He says his next step "is to try with one of the flight compensation websites, but it would be great if this could just be sorted out, and the compensation I am legally entitled to per EU law paid without further delays. The phone calls to Aer Lingus were incredibly frustrating: I suspected all along that they were just waiting for me give up on a lost cause. I am grateful to you and The Irish Times for shining a spotlight on this cynical way of dealing with customers."

Gatwick to Heathrow

A reader called Fintan, his wife and daughter were left stranded in Gatwick on August 20th, 2017, after their flight home to Dublin was cancelled an hour before departure due to technical reasons.

“There was general mayhem at the enquiry desk and the gentleman from Menzies had no idea what was going on,” he says. “We were eventually led, as a group, from the departures lounge to the check-in area where two Menzies staff told us that we had to re-book ourselves. They too had no idea what was happening and were totally undrilled in dealing with this eventuality, and with accessing hotel accommodation.”

Aer Lingus said that they had no knowledge of us being in a hotel in Heathrow

The family stood in a long queue for several hours. “I re-booked, as advised, using the website and was charged seat booking fees for the three of us! At about 3am we were informed that hotel accommodation had been found. We received no offer of refreshments or food during this time. We were led outside the terminal to wait for a taxi to take us to a hotel in . . . Heathrow,” he says.

He says that before departing the terminal, “and when we arrived at the hotel”, he asked if they would be collected in time to be brought back for the re-booked Gatwick flight. That flight was scheduled to leave at 2.35pm on August 21st. “In the morning, we waited in reception and no taxi arrived. When I asked the hotel receptionist, she said she knew nothing of this and then called Aer Lingus who, in turn, said that they had no knowledge of us being in a hotel in Heathrow. After a lot of to-ing and fro-ing, a taxi was booked and we got back to Gatwick for the flight. This flight was delayed by about an hour.”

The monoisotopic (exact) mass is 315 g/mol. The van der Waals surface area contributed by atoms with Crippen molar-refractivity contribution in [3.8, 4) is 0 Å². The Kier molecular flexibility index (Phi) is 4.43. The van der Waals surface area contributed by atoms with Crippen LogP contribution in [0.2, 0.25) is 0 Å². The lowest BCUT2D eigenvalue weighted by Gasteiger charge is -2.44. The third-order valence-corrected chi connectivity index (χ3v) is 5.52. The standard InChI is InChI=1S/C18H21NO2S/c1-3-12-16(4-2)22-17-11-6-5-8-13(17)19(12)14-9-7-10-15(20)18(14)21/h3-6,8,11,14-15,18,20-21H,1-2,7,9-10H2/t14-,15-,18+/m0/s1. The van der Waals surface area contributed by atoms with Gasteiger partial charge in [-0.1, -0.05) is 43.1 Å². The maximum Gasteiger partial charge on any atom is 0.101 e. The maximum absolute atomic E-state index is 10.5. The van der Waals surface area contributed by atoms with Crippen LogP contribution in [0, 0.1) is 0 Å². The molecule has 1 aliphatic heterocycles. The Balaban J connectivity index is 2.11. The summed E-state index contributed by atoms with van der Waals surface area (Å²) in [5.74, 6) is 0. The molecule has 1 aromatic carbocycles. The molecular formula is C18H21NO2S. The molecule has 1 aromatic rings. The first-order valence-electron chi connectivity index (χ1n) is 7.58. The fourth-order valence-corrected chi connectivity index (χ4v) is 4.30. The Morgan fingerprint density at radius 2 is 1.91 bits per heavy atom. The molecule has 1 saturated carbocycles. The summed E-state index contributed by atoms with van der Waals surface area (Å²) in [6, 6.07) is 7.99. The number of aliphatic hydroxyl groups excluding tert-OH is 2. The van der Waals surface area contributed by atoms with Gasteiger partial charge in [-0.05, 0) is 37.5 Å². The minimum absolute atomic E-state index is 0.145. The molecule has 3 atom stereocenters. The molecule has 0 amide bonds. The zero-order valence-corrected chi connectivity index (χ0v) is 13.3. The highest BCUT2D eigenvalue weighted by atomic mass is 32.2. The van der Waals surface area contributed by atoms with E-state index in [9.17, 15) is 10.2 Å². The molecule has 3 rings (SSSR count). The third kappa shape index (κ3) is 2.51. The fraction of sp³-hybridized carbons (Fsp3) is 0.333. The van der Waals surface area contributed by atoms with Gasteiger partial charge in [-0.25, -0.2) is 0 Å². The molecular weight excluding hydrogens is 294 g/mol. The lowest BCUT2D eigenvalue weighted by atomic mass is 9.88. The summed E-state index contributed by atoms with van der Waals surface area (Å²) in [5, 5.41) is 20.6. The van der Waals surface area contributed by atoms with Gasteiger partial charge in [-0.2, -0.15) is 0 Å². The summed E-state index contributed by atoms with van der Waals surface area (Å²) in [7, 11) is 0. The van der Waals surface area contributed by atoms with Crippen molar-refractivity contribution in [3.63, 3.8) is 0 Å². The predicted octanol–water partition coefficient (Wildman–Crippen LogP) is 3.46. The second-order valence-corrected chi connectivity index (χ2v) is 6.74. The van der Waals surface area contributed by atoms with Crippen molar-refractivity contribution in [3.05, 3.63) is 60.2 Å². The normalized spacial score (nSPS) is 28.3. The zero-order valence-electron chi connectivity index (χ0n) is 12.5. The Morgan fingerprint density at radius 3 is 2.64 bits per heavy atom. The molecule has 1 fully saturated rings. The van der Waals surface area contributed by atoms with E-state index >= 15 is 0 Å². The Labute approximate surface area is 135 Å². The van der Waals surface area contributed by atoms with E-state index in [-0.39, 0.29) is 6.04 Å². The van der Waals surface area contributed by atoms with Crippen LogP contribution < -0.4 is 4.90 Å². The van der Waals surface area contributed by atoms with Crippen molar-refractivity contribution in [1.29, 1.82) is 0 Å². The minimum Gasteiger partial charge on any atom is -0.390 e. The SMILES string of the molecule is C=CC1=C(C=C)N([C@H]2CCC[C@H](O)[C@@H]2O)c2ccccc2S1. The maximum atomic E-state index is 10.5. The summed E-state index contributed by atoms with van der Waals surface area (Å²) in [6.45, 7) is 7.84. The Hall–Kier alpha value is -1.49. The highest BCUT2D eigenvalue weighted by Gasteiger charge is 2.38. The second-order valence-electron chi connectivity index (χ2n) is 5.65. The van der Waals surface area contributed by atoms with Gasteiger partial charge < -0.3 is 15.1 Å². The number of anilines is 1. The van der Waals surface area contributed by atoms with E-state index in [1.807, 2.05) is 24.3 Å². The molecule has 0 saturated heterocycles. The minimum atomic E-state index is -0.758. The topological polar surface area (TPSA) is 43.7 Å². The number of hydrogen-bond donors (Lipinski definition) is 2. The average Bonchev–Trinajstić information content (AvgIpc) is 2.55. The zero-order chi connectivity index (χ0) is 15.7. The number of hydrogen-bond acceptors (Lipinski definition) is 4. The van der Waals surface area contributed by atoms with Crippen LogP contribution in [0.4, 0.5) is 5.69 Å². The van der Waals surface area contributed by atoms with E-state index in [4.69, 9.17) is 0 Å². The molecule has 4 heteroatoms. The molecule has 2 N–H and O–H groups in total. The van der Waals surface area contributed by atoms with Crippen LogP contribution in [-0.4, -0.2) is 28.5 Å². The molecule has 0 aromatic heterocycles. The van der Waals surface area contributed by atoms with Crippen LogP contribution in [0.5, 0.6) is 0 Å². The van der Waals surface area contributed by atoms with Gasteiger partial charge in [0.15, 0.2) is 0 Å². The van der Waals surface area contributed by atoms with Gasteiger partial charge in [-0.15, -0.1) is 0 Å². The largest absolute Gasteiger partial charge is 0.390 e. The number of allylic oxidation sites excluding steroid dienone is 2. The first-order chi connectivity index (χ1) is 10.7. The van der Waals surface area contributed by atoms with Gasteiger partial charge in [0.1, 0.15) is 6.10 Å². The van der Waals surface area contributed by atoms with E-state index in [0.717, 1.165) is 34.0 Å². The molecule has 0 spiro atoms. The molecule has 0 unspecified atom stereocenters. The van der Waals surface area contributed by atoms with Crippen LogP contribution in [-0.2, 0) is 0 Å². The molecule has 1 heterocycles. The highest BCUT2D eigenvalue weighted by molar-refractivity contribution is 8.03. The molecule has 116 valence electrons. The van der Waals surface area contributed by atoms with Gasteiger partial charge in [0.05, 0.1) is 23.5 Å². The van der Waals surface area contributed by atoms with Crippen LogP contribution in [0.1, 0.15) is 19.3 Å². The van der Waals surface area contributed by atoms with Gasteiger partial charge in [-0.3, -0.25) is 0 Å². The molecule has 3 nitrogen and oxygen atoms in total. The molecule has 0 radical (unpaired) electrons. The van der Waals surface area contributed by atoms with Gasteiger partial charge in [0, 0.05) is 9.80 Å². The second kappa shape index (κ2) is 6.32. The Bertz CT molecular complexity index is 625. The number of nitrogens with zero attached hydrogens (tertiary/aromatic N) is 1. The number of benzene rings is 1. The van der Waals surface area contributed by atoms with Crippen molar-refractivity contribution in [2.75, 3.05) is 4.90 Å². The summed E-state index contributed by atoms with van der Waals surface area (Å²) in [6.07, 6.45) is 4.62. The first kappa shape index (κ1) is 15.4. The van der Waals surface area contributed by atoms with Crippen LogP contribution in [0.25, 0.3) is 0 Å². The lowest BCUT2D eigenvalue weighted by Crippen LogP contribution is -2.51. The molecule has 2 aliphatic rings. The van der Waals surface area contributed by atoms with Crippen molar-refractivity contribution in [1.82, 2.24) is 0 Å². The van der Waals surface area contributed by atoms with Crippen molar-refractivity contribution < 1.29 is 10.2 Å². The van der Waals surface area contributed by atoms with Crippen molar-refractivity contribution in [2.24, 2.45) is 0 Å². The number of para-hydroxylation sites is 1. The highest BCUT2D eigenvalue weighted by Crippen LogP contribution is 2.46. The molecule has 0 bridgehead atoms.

He wrote to Guest Relations and was assured that a member of its Guest Relations team would “review your request and personally reply to you within the next 30 business days. In the event you have not heard from us within that time, kindly reply to this email for an update on the status of your request. Please do not re-file another form via the web as this may cause a delay to our response.”

On November 1st he emailed again asking for an update, as he had not received a response. Again he was promised an update.

In December he got a mail which said: “I am very sorry for the delay in responding to you; however, I hope you will understand that we are currently in receipt of a large volume of correspondence to our office, and we are endeavouring to respond to each one as quickly as possible. Your patience is appreciated.”

He was promised that he would be reimbursed reasonable and necessary expenses and was told he wold be refunded a seating fee of €41.97. “I hope despite the difficulties encountered on this occasion, you will afford us the opportunity to welcome you on board our services for a more enjoyable experience in the future,” the mail continued. “Please do not reply directly to this email as it will delay handling of your case,” it added.

The seating fee was reimbursed but there was no mention of compensation. Fintan recently emailed them again. “I am awaiting their response and it is, perhaps, too early for external involvement,” he said.